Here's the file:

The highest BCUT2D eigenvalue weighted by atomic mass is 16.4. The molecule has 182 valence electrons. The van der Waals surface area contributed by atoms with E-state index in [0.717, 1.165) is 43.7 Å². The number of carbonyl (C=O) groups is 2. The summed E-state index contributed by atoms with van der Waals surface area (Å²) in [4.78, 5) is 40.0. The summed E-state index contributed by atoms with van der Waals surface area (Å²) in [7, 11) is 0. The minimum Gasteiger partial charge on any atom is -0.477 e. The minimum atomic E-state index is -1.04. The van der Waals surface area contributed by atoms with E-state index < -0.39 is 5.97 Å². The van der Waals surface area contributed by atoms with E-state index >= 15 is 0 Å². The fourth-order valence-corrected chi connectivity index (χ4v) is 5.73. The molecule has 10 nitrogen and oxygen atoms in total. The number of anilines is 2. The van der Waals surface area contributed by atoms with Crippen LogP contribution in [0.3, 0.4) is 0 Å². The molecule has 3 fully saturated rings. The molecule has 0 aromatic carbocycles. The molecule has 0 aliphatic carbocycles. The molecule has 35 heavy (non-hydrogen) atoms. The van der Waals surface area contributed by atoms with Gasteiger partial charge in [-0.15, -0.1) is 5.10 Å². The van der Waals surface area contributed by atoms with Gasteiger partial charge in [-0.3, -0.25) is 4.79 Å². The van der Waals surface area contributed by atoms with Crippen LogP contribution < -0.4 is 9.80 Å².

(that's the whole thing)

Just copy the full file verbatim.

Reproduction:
The highest BCUT2D eigenvalue weighted by atomic mass is 16.4. The molecule has 182 valence electrons. The van der Waals surface area contributed by atoms with E-state index in [0.717, 1.165) is 43.7 Å². The number of carbonyl (C=O) groups is 2. The summed E-state index contributed by atoms with van der Waals surface area (Å²) in [4.78, 5) is 40.0. The summed E-state index contributed by atoms with van der Waals surface area (Å²) in [7, 11) is 0. The minimum Gasteiger partial charge on any atom is -0.477 e. The minimum atomic E-state index is -1.04. The van der Waals surface area contributed by atoms with E-state index < -0.39 is 5.97 Å². The van der Waals surface area contributed by atoms with E-state index >= 15 is 0 Å². The fourth-order valence-corrected chi connectivity index (χ4v) is 5.73. The molecule has 10 nitrogen and oxygen atoms in total. The number of anilines is 2. The van der Waals surface area contributed by atoms with Crippen LogP contribution in [0.3, 0.4) is 0 Å². The molecule has 3 fully saturated rings. The molecule has 0 aromatic carbocycles. The molecule has 0 aliphatic carbocycles. The molecule has 35 heavy (non-hydrogen) atoms. The van der Waals surface area contributed by atoms with Gasteiger partial charge in [-0.15, -0.1) is 5.10 Å². The van der Waals surface area contributed by atoms with Gasteiger partial charge in [-0.3, -0.25) is 4.79 Å². The van der Waals surface area contributed by atoms with Crippen LogP contribution < -0.4 is 9.80 Å².